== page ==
I had a number of issues with Dr. Robert J. Bunker's latest piece in Small Wars Journal, in which he proposes that the United States abandon its realpolitik policies, and unequivocally advocate democratic revolution. I won't recount all of my concerns--that's what the SWJ message board is for--but I was somewhat dismayed by Dr. Bunker's misuse of historical anecdote:
Support of the despotic status quo in the Islamic World is not only morally unacceptable but, more importantly for many of the Small Wars Journal readership, no longer rational from the perspective of realpolitik and purely selfish U.S. interests at home and abroad...
...If nascent and fledgling democracies attempt to arise and, rather than giving them our helping hand, we turn our back on them or worse crush their efforts by backing the corrupt despots they seek to replace, it would set a dangerous precedent for the future. Those democracies will owe us nothing, potentially harbor very strong feelings of animosity, and ultimately may turn their back upon us in our future times of need. Just deeds often reap future dividends—as an American Army officer serving in France during World War I imparted in his utterance, “La Fayette, we are here!”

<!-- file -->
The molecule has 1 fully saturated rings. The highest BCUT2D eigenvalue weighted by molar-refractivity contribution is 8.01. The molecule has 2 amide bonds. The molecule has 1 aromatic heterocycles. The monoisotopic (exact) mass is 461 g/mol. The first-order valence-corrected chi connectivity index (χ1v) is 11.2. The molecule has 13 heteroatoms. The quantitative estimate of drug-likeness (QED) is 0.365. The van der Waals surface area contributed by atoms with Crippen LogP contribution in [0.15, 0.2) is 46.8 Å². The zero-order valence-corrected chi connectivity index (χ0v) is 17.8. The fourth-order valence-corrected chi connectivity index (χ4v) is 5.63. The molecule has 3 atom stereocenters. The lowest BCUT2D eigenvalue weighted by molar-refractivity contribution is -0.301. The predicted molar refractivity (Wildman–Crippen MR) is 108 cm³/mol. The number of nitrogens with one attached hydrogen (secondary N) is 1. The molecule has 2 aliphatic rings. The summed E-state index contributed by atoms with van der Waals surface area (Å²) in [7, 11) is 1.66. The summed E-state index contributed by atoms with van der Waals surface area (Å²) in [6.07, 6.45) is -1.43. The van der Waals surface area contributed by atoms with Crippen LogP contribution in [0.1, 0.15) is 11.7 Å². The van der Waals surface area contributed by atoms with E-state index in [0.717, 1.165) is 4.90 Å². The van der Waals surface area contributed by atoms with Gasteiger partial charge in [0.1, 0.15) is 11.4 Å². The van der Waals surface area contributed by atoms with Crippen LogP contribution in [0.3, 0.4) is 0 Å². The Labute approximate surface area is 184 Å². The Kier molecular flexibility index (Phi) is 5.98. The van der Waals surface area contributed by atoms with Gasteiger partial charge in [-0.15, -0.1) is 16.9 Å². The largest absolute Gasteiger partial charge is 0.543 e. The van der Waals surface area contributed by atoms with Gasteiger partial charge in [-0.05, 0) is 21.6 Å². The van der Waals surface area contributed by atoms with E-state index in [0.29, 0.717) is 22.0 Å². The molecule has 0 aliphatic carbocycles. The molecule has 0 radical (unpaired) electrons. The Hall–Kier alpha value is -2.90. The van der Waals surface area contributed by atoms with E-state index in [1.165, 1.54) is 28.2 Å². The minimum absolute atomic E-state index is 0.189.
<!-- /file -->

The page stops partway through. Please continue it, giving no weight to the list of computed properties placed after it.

An interesting story, but grossly misleading. France did not assist the fledgling colonies during the American Revolution out of shared democratic ideals--the French Revolution was still a few decades away. Rather, the French aided one of the greatest democratic revolutions in history as a result of precisely the very realpolitik Dr. Bunker decries. By fueling a large-scale guerrilla war far from the British mainland, as well as by judiciously allying herself with Britain's strategic rivals, France was able to tie up tens of thousands of troops in the American colonies for over a decade. Thus, a fortune was siphoned off from the British treasury, eventually resulting in the humiliating loss of the American colonies. One can hardly call Louis XVI a champion of democracy.